Saturday, November 12, 2016

26th Annual Holiday Miniatures Show, Abend Gallery, Denver CO

"Lucy is Thinking"
Oil, 5" x 5"



"

"Small but Still Life"
Oil, 8"x 10"

I'll have two small paintings for sale at the upcoming Annual Holiday Miniatures Show at Abend Gallery in Denver. The show opens December 2, 2016 and runs until the end of the year. 

Abend has distinguished itself by developing an energetic stable of imaginative, gifted artists, both nationally and internationally renowned, at various stages of their careers. This would be a terrific opportunity to take a look at what's going on there and take home a small work (or two). 

Lucy is one of our dogs, a young and very graceful pointer. I'm not sure she is actually "thinking" but I'm giving her the benefit of the doubt, as she has tons of other skills that far surpass mine.

The baby rabbit is one that I rescued from Lucy. Rabbits are shockingly vulnerable creatures. This one kept its eyes squeezed shut so it would be invisible and I would go away. I put some fencing around the rabbit nest to keep it away from the dogs. This rabbit eventually managed to grow up to live under the barbecue, which gave me an excuse not to have to use the barbecue all summer, a win-win situation because I don't like to barbecue. 

Although I'm doing a lot of figurative work these days, I really enjoy painting animals as well as putting them in my paintings.  Somehow, seeing an image of an animal on the wall lifts my spirits in a way that's hard for me to describe. Maybe it's their beauty, or maybe it's the reminder that we are not alone on this planet. Thanks for looking at these.

Friday, September 16, 2016

Fall 2016 Charcoal Portrait Class at Scottsdale Artists' School



From the school's new local program catalog

I'll be teaching portrait drawing again this fall at Scottsdale Artists' School, this time in a two-full day format.

We'll be working from live models and discussing various approaches to drawing.


When: September 28 and October 5, 2016 (two consecutive Wednesdays)
            9:00 am- 4:00pm


Click here for more information and to register.







Saturday, July 23, 2016

The Need for Speed: Oil Portrait Sketches, Part Two





"Hasan" oil on panel, 9.5" x 9.5"

A few months ago I wrote Part One about alla prima oil portrait sketches. I'd just like to repeat: this isn't necessarily my favorite way to paint somebody. In an ideal world, I'd have lots of time, time to get to know a sitter, time to go slowly and get the likeness exactly accurate. I also really like painting a subject over the course of many days but I don't get to do this as often as I would like to. This is the real reason so many artists paint self portraits. ... they've run out of money for model fees, their family has grown resentful and their friends are sick of them. 

Thus, an artist may find herself in front of a model for a limited time period. I painted the portrait above at an open studio, seated in the front row and looking up at the model, which changes the facial proportions a little bit from what you'd see at a distance while standing. I've grown to like this angle because it tends to lengthen the neck and add some drama. But I don't always choose this angle. I like to mix it up and keep myself on my toes.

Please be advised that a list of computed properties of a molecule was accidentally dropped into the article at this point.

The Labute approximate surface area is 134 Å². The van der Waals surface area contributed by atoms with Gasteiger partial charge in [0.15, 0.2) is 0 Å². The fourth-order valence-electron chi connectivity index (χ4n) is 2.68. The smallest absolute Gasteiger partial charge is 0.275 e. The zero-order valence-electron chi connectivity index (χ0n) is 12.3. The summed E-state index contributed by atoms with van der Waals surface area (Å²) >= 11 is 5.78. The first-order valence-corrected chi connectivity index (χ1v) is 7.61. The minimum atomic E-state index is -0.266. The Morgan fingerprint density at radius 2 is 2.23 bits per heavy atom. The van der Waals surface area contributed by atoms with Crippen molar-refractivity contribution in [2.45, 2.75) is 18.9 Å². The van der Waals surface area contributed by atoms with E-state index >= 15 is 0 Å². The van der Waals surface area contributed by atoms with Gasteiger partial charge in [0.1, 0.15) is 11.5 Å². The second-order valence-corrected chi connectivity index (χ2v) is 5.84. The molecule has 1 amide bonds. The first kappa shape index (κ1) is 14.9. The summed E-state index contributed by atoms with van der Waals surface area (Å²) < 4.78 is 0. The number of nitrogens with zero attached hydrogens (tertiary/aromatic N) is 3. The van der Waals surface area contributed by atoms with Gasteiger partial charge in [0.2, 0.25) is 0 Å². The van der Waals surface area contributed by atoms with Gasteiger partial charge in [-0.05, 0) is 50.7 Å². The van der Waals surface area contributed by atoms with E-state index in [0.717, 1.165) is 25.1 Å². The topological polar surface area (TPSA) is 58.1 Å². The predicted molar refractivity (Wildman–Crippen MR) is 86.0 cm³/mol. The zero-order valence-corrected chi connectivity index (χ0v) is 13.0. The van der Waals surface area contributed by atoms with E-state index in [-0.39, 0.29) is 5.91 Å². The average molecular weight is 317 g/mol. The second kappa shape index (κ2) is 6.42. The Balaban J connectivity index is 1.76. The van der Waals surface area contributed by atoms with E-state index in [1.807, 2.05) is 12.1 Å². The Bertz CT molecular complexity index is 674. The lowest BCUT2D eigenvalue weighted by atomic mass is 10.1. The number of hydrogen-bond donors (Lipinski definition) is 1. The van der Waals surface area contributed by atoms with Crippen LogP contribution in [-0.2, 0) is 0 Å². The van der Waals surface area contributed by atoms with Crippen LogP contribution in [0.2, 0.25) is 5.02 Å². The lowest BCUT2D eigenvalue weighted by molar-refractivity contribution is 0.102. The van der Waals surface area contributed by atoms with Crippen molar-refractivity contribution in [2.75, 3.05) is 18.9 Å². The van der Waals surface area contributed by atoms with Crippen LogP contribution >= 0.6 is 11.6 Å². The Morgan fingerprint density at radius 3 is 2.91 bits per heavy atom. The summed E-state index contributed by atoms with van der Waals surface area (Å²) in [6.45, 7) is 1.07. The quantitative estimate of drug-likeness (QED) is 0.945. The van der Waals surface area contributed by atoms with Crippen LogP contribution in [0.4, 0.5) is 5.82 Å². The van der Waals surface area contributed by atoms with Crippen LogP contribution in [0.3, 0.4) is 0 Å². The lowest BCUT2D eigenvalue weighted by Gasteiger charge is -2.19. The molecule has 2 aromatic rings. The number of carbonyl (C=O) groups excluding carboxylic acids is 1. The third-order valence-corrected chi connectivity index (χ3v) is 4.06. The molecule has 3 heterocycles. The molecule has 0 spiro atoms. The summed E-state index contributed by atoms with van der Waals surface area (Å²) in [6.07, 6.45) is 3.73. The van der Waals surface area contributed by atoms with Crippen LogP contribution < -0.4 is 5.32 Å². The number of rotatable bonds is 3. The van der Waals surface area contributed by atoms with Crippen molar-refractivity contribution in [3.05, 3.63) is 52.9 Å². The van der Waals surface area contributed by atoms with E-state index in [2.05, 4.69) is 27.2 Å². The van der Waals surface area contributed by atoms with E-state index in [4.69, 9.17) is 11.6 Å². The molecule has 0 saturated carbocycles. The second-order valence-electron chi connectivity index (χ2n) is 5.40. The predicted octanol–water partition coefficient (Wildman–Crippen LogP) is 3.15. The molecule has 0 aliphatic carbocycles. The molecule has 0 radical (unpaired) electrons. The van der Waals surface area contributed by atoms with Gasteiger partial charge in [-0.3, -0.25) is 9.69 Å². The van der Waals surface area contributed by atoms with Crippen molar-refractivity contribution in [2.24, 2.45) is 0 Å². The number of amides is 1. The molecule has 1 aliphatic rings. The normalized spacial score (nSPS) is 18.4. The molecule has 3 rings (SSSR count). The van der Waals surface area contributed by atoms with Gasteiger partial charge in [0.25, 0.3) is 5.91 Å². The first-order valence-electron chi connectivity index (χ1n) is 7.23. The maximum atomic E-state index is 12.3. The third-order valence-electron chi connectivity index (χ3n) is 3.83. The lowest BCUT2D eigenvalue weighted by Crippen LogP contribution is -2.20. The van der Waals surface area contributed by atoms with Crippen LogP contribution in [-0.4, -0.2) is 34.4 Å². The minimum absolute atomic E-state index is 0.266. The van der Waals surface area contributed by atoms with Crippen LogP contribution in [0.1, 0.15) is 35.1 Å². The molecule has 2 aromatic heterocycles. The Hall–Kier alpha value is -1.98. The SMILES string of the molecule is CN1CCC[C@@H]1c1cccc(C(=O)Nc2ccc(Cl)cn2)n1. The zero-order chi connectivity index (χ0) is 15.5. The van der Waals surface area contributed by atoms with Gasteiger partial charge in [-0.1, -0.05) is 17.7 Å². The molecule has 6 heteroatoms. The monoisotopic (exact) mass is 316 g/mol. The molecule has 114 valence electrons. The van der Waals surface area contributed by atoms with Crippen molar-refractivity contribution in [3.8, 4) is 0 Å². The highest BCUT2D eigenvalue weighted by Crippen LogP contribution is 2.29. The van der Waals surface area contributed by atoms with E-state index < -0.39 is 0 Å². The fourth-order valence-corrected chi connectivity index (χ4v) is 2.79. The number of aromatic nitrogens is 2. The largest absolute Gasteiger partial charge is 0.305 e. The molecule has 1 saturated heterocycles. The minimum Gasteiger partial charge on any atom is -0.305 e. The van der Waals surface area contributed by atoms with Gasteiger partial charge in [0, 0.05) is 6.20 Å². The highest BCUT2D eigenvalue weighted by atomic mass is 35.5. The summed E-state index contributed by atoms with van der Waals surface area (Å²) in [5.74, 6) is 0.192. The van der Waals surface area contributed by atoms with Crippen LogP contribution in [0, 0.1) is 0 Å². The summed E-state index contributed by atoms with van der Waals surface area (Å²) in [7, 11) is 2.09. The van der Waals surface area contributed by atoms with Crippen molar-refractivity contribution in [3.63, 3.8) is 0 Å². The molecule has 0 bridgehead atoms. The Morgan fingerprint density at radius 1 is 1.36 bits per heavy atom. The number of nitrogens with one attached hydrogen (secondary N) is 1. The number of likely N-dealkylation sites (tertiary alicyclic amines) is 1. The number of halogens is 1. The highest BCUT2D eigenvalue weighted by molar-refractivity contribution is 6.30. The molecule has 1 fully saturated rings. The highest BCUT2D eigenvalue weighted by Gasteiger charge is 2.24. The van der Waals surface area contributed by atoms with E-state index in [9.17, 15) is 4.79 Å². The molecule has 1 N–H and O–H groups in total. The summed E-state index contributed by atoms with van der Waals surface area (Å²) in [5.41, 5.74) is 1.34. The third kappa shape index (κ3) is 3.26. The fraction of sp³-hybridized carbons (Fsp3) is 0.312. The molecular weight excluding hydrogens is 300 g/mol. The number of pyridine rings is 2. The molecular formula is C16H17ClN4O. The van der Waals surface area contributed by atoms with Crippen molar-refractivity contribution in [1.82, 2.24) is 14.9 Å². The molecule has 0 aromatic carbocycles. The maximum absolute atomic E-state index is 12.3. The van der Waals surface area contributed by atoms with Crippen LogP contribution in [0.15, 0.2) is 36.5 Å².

I suppose that's my first point I'm trying to make in this mini-series about alla prima portrait sketches. You can do a decent job from pretty much anywhere you place yourself, as long as you're not directly in front of a light pole, say, or directly behind another artist. You should challenge yourself if you're "just practicing". I've seen artists set up at spots where they're essentially painting the back of the model's head and they still manage to paint amazing paintings. 

One key consideration is getting enough light on your easel and your palette so that you can see what you're doing as you work. This is often a huge problem that only becomes apparent when you're in, say, near-total darkness and guessing at what the puddles are on your palette. (If this happens, try to clamp your palette so that it's parallel to your work so it's all in the same light. Or go over to David Kassan's website (see the links on the side of this blog) and get yourself a Parallel Palette!)

On the other hand, if you're painting in front of a group of people, demonstrating, or painting a portrait you'll sell to the sitter, you're going to hope to be in the best possible set of conditions that will ensure that the painting will be a success.

1. Make sure your equipment is to your liking and make a list to make sure you don't forget anything if you're traveling. This includes having your paints set out in the order you're used to so that when you're under time pressure, you know exactly where that yellow ochre should be. I'm guilty of violating this advice since I'm a compulsive experimenter and tinkerer, adding and subtracting new colors and moving them around, so it never really becomes automatic for more than a couple of years at a time. But I'm working on it.

2. If you get a chance to select a model in advance you might consider doing that. The best case scenario is where you've painted the person before and you've had a success with him/her. Not only do you get an idea what the person looks like and what face tones will be there, you'll know whether he or she can sit still and - this is important - whether the sitter can get back into the same place after a break.